“But when one becomes a father, or a mother, one suddenly sees oneself as vulnerable, in the most sensitive part of one’s being; one is completely powerless to defend oneself, one is no longer free, one is tied up. To become a father is to experience an infinite dependency on an infinitely small, frail, being, dependent on us and therefore omnipotent over our heart. Oh, we really depend on people who depend on us! The strong person who loves a weak person has put his happiness at his mercy. He depends on him henceforth. He is without any defense against him. To love a person is inevitably to depend on him, to give him power over us. God loved us freely; God have us power over him. God wanted to have need of us. The passion is the revelation of our terrible power over God. He surrendered himself to us, we had him at our disposal, we did with him what we wanted. On a plaque in Normandy one can read this cruel sentence: ‘It is always the one who loves the least who is the strongest.’ It is always he who is least in love who gets his way with the other, who keeps a cool head and stays in control of the situation. God, in regard to us, will always be the weakest, for he loves. God can be denied, forgotten; he cannot deny us, forget us. We can be without God. God cannot be without men.[10] We can stop being sons; he cannot stop being a Father. ‘Man in revolt against God is like the bird in the storm which dashes itself against the cliff. But God, in his mercy, became flesh so that the violence of the impact might be endured by him and not by us.’ Thus, God will always be the weakest against us for he loves us. We are of Jacob’s race, we are the true Israel, he who fought against the angel all night and who deserved his name: ‘mighty against God.’”[11]

Benedict XVI: Love Destroys Death. The Lamb Is Stronger Than the Dragon: Easter Vigil 2007:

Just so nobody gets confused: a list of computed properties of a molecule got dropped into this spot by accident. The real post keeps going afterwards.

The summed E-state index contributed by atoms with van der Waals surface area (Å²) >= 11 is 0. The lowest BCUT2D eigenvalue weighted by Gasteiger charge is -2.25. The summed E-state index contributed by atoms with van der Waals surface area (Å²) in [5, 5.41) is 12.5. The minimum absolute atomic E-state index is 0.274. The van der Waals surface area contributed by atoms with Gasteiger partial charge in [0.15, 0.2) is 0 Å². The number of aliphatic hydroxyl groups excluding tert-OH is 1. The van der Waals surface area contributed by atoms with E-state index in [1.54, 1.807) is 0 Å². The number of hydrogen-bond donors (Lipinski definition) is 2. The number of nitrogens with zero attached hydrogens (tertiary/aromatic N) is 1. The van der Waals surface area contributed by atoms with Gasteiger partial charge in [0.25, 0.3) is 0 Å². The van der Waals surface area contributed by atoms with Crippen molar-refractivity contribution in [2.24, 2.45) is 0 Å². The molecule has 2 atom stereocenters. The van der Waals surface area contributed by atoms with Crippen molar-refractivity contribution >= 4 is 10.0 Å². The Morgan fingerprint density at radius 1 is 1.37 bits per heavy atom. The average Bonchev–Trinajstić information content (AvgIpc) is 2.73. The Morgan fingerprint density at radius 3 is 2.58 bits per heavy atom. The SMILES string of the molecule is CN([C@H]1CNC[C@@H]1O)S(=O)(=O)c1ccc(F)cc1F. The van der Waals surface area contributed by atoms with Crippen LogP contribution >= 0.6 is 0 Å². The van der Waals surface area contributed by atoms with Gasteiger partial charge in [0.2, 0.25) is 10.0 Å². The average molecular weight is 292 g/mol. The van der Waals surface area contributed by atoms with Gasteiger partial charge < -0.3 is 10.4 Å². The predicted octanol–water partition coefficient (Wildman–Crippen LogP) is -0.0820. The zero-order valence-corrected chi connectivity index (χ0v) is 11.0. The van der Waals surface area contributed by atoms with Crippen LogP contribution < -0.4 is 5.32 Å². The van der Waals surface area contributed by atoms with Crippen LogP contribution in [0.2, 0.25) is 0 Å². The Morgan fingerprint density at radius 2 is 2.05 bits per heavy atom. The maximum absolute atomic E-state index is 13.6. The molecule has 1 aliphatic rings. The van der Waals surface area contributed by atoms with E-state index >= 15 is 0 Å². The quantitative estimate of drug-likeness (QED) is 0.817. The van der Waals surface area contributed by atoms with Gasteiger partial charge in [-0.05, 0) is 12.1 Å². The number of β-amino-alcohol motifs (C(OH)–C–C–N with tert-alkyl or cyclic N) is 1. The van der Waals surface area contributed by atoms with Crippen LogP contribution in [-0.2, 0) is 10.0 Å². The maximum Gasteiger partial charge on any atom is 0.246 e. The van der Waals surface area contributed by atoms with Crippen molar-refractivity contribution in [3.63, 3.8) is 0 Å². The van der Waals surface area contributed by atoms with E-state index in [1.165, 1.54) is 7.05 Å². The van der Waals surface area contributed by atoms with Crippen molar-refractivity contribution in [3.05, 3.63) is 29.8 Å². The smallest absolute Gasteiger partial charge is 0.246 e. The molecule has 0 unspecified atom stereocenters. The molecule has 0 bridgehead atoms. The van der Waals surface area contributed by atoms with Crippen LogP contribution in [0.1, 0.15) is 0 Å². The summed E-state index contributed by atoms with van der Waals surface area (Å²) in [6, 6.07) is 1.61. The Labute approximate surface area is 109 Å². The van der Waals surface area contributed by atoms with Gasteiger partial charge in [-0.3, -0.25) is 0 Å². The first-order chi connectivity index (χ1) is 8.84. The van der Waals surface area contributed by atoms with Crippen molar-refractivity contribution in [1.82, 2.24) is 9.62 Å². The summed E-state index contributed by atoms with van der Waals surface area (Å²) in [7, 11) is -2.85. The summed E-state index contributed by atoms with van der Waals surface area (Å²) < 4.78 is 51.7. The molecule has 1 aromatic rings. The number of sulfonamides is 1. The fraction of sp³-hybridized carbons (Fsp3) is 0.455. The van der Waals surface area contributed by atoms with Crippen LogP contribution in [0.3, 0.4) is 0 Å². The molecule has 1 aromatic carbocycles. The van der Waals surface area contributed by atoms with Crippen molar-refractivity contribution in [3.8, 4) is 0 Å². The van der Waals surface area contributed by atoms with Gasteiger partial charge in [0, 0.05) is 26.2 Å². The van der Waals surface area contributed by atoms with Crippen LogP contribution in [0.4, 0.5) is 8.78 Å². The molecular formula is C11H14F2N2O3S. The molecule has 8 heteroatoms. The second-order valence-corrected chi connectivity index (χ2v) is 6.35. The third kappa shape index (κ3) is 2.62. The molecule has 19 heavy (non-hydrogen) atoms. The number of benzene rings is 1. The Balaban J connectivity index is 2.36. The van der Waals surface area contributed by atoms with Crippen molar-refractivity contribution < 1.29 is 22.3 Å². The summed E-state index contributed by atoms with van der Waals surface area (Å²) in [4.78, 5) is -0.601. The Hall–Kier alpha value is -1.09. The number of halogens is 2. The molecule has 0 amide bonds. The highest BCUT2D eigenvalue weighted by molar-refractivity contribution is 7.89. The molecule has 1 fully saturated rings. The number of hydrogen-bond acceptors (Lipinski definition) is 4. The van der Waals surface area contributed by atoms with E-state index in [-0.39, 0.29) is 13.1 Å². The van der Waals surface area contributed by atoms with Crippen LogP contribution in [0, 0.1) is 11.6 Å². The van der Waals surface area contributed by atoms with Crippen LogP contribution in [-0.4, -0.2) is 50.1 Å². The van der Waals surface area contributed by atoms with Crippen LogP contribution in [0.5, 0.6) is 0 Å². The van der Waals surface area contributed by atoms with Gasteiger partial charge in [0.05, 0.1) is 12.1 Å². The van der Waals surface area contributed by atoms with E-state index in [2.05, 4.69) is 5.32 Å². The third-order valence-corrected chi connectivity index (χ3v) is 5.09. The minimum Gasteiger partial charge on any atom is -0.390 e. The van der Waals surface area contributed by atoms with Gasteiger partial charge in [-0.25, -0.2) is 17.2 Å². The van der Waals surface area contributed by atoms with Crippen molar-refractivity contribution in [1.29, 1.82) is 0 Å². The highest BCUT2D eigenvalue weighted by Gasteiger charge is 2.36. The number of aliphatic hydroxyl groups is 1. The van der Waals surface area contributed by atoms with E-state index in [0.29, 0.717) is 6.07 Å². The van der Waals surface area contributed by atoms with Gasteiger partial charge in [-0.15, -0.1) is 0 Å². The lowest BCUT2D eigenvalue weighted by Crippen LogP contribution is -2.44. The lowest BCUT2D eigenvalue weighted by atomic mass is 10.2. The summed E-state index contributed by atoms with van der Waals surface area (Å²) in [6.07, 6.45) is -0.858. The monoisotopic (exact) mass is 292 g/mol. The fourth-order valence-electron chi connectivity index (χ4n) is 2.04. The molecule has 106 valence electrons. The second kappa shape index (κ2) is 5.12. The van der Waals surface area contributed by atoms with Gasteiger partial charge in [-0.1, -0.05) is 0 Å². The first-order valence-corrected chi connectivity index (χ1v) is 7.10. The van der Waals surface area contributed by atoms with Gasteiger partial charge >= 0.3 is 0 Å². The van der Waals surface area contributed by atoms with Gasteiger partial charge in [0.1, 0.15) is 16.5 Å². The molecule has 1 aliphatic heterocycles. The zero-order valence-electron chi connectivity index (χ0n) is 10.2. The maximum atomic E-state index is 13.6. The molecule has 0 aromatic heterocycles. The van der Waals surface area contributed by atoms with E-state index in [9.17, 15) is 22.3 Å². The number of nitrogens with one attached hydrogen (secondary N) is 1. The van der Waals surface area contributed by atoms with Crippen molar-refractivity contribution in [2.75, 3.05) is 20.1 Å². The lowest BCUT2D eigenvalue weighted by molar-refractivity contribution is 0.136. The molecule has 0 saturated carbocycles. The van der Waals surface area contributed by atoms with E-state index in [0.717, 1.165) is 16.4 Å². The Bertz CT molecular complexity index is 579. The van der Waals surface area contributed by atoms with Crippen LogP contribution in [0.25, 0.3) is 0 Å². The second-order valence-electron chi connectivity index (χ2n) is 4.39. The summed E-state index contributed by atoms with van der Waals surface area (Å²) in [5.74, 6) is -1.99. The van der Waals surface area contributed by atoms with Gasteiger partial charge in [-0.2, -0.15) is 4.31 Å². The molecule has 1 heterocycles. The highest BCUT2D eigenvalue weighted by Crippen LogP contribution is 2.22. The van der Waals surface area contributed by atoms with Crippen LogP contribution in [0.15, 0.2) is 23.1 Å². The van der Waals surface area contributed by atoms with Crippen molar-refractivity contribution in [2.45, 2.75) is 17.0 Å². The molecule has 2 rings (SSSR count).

“Let us return once more to the night of Holy Saturday. In the Creed we say about Christ’s journey that he “descended into hell.” What happened then? Since we have no knowledge of the world of death, we can only imagine his triumph over death with the help of images which remain very inadequate. Yet, inadequate as they are, they can help us to understand something of the mystery. The liturgy applies to Jesus’ descent into the night of death the words of Psalm 23[24]: “Lift up your heads, O gates; be lifted up, O ancient doors!” The gates of death are closed, no one can return from there. There is no key for those iron doors. But Christ has the key. His Cross opens wide the gates of death, the stern doors. They are barred no longer. His Cross, his radical love, is the key that opens them. The love of the One who, though God, became man in order to die – this love has the power to open those doors. This love is stronger than death. The Easter icons of the Oriental Church show how Christ enters the world of the dead. He is clothed with light, for God is light. “The night is bright as the day, the darkness is as light” (cf. Ps 138[139]12). Entering the world of the dead, Jesus bears the stigmata, the signs of his passion: his wounds, his suffering, have become power: they are love that conquers death. He meets Adam and all the men and women waiting in the night of death. As we look at them, we can hear an echo of the prayer of Jonah: “Out of the belly of Sheol I cried, and you heard my voice” (Jn 2:2). In the incarnation, the Son of God became one with human beings – with Adam. But only at this moment, when he accomplishes the supreme act of love by descending into the night of death, does he bring the journey of the incarnation to its completion. By his death he now clasps the hand of Adam, of every man and woman who awaits him, and brings them to the light.”